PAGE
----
Eighth inning: Oh, those runners left on base


MILWAUKEE – Geoff Jenkins made his first post-season plate appearance to start the eighth after 10 years in the big leagues playing for the Brewers. They really like Jenkins here and some even call Miller Park, “The House that Jenk Built.”

Not quite, but it’s a nice sentiment.

Nevertheless, Jenkins lifted an easy fly to left off once-dominant closer, Eric Gagne for the first out of the eighth before Jimmy Rollins tried to beat out a bunt, but was off on the execution.

Jayson Werth helped the Phillies add to their impressive runners-left-stranded-in-scoring-position totals by ripping a double off the wall in left before Chase Utley ended the inning with a fly out.

Combined, Utley, Ryan Howard and Pat Burrell are a combined 3-for-26 in the series. That total fits nicely with the 22 runners left on base during the series, including 15 in scoring position.

Fortunately, the Brewers could not add on against Ryan Madson in the eighth as the Phillies go down to their final three outs against closer Salomon Torres.

We’ll all know what we’re doing on Sunday very soon.

End of 8: Brewers 4, Phillies 1

Going live: Phillies on the cusp

ANOTHER PROGRAMMING NOTE: Apparently I have been misinformed – tonight’s nightcap is, indeed, on television. So tune in and watch all the pageantry from here at Citizens Bank Park. In the meantime, I mentally prepared myself to go live tonight. Since it will take heavy medication in order to bring down the self-induced buzz, I’m just going to go through with it. Why not? I have a Starbucks IV drip in my right arm and I have been chugging diet coke at a steady rate all afternoon so I’m going to be up for a while. What the hell? I might as well be productive.

Now off to the demise of Ned Yost…

Play with fire and there is a really good chance that skin grafts could be in your future. Along those lines, people generally slow down to check out a car crash, a barn fire or “American Idol.”

Yes, we enjoy watching other people’s failure. Actually, we revel in it. Sometimes we even do a little touchdown dance at the end of it. This afternoon, nearly 46,000 people screamed, shimmied and shouted as the Phillies beat the Milwaukee Brewers for the third time in a row. Oh sure, most of those cheers were for the Phillies as they rallied to within a game in the wild-card chase against the Brewers, but a little bit of it was a taunt.

The Brewers are in free-fall mode and it seems as it is all going to end with manager Ned Yost’s head on a platter.

Under Yost’s watch, the Brewers are poised to ruin another season with a failed playoff march. In this case, the Brewers have lost 10 of their last 13 games and could see a four-game lead in the wild-case race vanish by the time they board the charter bound for Chicago this evening.

The intriguing part – the car-crash part, if you will – is that some of the fault rests squarely on Yost’s shoulders. For instance, Yost wasn’t too keen on bumping up workhorse ace CC Sabathia to pitch on short rest in the must-win game of tonight’s day-night finale. In fact, Yost was adamant about holding the reigning AL Cy Young Award winner to open the series against the Cubs on Tuesday night when the reality is that the Brewers need to win now.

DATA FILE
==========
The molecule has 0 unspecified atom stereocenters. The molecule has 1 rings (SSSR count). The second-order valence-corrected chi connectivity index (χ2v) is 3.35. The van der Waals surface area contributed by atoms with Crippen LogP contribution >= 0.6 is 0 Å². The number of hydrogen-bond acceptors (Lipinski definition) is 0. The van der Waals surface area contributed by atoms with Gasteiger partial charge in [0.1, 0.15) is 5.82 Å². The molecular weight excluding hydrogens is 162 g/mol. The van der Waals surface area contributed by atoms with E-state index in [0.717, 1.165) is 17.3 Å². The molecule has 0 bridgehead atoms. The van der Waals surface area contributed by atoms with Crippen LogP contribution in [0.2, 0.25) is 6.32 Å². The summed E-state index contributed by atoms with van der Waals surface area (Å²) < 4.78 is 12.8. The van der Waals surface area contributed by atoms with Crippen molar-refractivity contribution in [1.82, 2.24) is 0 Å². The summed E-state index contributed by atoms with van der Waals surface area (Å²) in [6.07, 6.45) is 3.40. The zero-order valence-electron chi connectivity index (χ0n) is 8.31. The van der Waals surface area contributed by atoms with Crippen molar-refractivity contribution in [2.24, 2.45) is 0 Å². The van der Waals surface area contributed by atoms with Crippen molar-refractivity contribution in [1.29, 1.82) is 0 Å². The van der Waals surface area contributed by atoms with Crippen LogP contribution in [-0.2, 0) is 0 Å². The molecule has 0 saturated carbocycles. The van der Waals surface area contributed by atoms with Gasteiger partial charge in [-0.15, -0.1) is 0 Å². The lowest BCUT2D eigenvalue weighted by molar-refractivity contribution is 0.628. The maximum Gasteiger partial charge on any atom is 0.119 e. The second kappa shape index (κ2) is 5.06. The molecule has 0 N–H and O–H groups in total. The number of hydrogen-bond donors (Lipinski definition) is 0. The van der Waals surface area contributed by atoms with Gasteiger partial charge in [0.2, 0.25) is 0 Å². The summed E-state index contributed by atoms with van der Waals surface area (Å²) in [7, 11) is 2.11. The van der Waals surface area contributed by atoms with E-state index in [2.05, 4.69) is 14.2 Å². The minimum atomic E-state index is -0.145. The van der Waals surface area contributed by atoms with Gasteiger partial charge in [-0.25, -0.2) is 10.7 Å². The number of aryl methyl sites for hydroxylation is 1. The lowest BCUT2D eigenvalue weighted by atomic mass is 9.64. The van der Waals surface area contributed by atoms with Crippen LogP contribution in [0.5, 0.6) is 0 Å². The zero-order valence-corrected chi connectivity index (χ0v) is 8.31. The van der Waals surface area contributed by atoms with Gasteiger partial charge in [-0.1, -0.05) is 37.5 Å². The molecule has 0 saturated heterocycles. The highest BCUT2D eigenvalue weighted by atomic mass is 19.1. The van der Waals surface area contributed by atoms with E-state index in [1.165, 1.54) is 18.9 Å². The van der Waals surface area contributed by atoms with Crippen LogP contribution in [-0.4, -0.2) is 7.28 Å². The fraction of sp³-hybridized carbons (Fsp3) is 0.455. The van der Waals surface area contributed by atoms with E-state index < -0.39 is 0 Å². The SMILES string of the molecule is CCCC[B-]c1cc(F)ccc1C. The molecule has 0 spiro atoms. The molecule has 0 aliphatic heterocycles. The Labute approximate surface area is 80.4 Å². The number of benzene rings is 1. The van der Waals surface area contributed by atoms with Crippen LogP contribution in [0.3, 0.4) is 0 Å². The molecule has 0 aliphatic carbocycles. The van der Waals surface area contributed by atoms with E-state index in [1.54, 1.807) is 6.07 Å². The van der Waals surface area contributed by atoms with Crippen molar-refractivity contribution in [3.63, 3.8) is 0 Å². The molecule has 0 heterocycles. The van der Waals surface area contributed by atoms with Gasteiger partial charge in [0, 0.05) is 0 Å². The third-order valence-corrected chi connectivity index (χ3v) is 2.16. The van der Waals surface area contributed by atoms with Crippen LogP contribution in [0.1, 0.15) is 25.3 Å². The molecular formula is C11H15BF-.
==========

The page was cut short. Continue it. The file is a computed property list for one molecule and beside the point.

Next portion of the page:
Tomorrow might not matter.

Yost’s non-move that directly helped the Phils on Sunday afternoon could be the watershed moment of his demise in Milwaukee – perhaps more so than the scuffles that had occurred in his dugout this year.

In this instance Yost opted to allow lefty reliever Brian Shouse to remain in the game with one out and two on during the bottom of the eighth with the slumping right-handed hitter Pat Burrell digging in. Yost stuck with Shouse despite the fact that hard-throwing righty Eric Gagne was warming up in the bullpen and owned an 0-for-3 mark with a strikeout against Burrell.

Never mind the point that Burrell went to the plate hitting just .138 (4-for-29) during September and a .172 average since the end of July, Yost stuck with the soft-tossing Shouse. The reasoning was that his lefty was a groundball pitcher and Burrell did hit a grounder. The problem was that the ground ball did go at one of his fielders.

“When you’re struggling, things never seem to go your way,” Yost said.

Conversely it could be said that people make their own breaks. Generally, there is a reason why some teams get lucky – it’s because they put themselves in a position to be lucky. That said, there is a definite difference between a ground ball out and a ground ball single. In the case of Burrell it helped him pick up a game-winning RBI and set the table for Shane Victorino’s game-breaking three-run homer a few pitches later.

Better yet, it set the table for the Phillies to draw even with the Brewers and then stick them in the rear-view mirror.

It’s probably time to forget about the Brewers and keep an eye on the Astros, Cardinals and Mets.

Here are tonight’s lineups:

Phillies
11 – Rollins, ss
28 – Werth, rf
26 – Utley, 2b
6 – Howard, 1b
5 – Burrell, lf
8 – Victorino, cf
7 – Feliz, 3b
27 – Coste, c
39 – Myers, p

Brewers
1 – Hart, rf
7 – Hardy, ss
5 – Durham, 2b
28 – Fielder, 1b
8 – Braun, lf
25 – Cameron, cf
30 – Counsell, 3b
18 – Kendall, c
37 – Suppan, p

Stick around… I’ll be back closer to game time.